Text: S.Res.557 — 115th Congress (2017-2018)All Information (Except Text)

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Reported to Senate (07/17/2018)

Calendar No. 520

115th CONGRESS
2d Session
S. RES. 557


IN THE SENATE OF THE UNITED STATES

June 27, 2018

Mr. Wicker (for himself, Mr. Cardin, Mr. Tillis, Mrs. Shaheen, Mr. Rubio, Mr. Murphy, Mr. Young, Mr. Booker, and Mr. Isakson) submitted the following resolution; which was referred to the Committee on Foreign Relations

July 17, 2018

Reported by Mr. Corker, with an amendment and an amendment to the preamble

[Strike out all after the resolving clause and insert the part printed in italic]

[Strike the preamble and insert the part printed in italic]


RESOLUTION

Expressing the sense of the Senate regarding the strategic importance of NATO to the collective security of the transatlantic region and urging its member states to work together at the upcoming summit to strengthen the alliance.

    Whereas the North Atlantic Treaty Organization (referred to in this Resolution as NATO) will hold its next Summit meeting July 11–12, 2018, in Brussels, Belgium;

    Whereas the security of the United States remains inextricably linked to the security of Europe and NATO’s founding purpose remains as valid today as it has been since NATO was created;

    Whereas our NATO allies have contributed significantly to military operations led by the United States around the world, and actively contribute to current Alliance missions, including the reinforcement of NATO’s eastern flank by leading 3 of the 4 battlegroups of NATO’s Enhanced Forward Presence;

    Whereas while an increasing number of NATO member states are fulfilling their pledges at the 2014 NATO summit in Wales to allocate 2 percent of their gross domestic product towards defense spending, all NATO member states should be urged to meet the 2 percent target and to allocate 20 percent of their annual defense spending on major new equipment, including related research and development, in order to more fairly share the burden of transatlantic defense;

    Whereas United States force deployments to Europe as part of the European Deterrence Initiative, and the corresponding measures by NATO member states in the Enhanced Forward Presence, are contributing to enhanced security on NATO’s eastern flank;

    Whereas the Russian Federation’s aggression towards its neighbors, its breach of international norms, and its noncompliance with its arms control commitments have severely impacted European security and will continue to pose a security threat for the foreseeable future;

    Whereas administrative and logistical obstacles to the mobility of military assets across Europe, and the potential mismatch between the speed of NATO-level decision making and the speed of a crisis, have been shown to constitute potential challenges to the successful defense of NATO’s territorial integrity;

    Whereas the cyber domain is a crucial aspect of NATO operations and a key tool at potential adversaries’ disposal;

    Whereas NATO member states collectively face a continued and persistent threat from terrorism and our NATO allies are making significant commitments in keeping terrorist networks from interfering in any NATO territory;

    Whereas NATO member states—

    (1) have collectively identified corruption and poor governance, including within member states, as security challenges which undermine democracy, the rule of law, and economic development; and

    (2) in recognition of this challenge, adopted a Building Integrity Policy, which is intended to support transparent and accountable defense institutions under democratic control;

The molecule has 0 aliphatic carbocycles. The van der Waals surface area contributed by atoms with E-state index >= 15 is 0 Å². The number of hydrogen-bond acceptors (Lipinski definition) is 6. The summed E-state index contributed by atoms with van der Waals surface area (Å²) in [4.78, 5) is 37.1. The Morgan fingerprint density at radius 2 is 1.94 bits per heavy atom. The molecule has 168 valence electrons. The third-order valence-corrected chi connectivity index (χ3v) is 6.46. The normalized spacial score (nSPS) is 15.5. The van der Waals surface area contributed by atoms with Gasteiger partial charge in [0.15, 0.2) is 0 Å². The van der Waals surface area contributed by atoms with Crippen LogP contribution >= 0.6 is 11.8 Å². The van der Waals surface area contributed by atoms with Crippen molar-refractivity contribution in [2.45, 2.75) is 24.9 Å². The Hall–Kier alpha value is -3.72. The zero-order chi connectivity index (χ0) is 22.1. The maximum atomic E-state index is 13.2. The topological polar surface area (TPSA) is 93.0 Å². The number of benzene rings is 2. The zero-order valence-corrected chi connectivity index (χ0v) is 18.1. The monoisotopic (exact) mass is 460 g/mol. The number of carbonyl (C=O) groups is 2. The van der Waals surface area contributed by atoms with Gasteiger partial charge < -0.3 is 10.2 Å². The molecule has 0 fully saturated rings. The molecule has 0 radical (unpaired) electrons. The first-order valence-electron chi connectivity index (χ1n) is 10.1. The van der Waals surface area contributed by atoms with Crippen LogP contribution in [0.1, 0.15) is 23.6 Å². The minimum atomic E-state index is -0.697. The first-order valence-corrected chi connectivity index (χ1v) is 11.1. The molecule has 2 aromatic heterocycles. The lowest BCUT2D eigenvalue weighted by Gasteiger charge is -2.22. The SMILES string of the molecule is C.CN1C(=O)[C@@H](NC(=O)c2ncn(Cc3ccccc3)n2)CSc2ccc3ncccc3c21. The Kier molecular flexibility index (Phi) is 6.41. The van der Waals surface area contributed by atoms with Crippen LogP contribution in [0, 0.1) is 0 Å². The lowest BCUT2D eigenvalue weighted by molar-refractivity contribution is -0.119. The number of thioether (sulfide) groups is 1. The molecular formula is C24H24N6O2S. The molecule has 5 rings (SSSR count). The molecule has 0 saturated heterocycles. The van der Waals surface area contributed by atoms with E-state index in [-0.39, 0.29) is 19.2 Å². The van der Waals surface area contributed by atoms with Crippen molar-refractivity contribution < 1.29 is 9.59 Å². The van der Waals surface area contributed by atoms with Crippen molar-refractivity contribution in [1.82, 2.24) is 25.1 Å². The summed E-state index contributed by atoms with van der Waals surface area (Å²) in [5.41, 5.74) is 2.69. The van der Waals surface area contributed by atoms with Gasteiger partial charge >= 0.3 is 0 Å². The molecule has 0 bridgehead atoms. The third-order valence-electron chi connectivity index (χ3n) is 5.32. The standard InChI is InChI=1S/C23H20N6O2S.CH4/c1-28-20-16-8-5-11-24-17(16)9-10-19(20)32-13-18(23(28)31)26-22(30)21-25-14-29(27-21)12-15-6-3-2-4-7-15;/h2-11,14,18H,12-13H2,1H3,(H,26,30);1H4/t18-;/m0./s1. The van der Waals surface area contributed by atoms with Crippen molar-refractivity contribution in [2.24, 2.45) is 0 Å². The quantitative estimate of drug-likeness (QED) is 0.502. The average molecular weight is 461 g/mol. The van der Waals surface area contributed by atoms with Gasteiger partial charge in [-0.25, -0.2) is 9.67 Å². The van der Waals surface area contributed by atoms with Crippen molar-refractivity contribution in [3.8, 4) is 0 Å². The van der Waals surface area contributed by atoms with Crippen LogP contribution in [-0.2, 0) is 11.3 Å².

Whereas NATO’s enlargement has delivered enhanced security and stability to all NATO member states, including Montenegro (the newest NATO member), while remaining incomplete and underlining the need for NATO’s Open Door Policy to remain in effect for all aspiring countries and for invitations to join NATO to be issued as soon as an aspirant country has met the conditions for membership;

    Whereas the first of 10 Principles Guiding Relations between Participating States contained in the Final Act of the Conference on Security and Cooperation in Europe, done at Helsinki August 1, 1975 (commonly known as the Helsinki Final Act), recognizes the right to be or not to be a party to treaties of alliance as a right inherent in sovereignty to be respected on an equal basis among the signatory states; and

    Whereas the commitment made by NATO in the Founding Act on Mutual Relations, Cooperation and Security Between NATO and the Russian Federation, done at Paris May 27, 1997 (commonly known as the NATO-Russia Founding Act), to carry out its collective defence and other missions by ensuring the necessary interoperability, integration, and capability for reinforcement rather than by additional permanent stationing of substantial combat forces was predicated on the current and foreseeable security environment that existed in 1997, which has been fundamentally altered by the aggression directed by the leaders of the Russian Federation:

    Now, therefore, be it

    Whereas the North Atlantic Treaty Organization (referred to in this Resolution as “NATO”) will hold its next Summit meeting July 11–12, 2018, in Brussels, Belgium;

    Whereas the security of the United States remains inextricably linked to the security of Europe and NATO’s founding purpose remains as valid today as it was when NATO was created;

    Whereas our NATO allies have contributed significantly to military operations led by the United States around the world, and actively contribute to current Alliance missions, including the reinforcement of NATO’s eastern flank by leading 3 of the 4 battlegroups of NATO’s Enhanced Forward Presence;

    Whereas while an increasing number of NATO member states are fulfilling their pledges at the 2014 NATO summit in Wales to allocate 2 percent of their gross domestic product towards defense spending, all NATO member states should be urged to meet the 2 percent target and to allocate 20 percent of their annual defense spending on major new equipment, including related research and development, in order to more fairly share the burden of transatlantic defense;

    Whereas United States force deployments to Europe as part of the European Deterrence Initiative, and the corresponding measures by NATO member states in the Enhanced Forward Presence, are contributing to enhanced security on NATO’s eastern flank;

    Whereas the Russian Federation’s aggression towards its neighbors, its breach of international norms, and its noncompliance with its arms control commitments have severely impacted European security and will continue to pose a security threat for the foreseeable future;

    Whereas administrative and logistical obstacles to the mobility of military assets across Europe and the potential mismatch between the speed of NATO-level decision making and the timeline of a crisis may constitute challenges to the successful defense of NATO’s territorial integrity;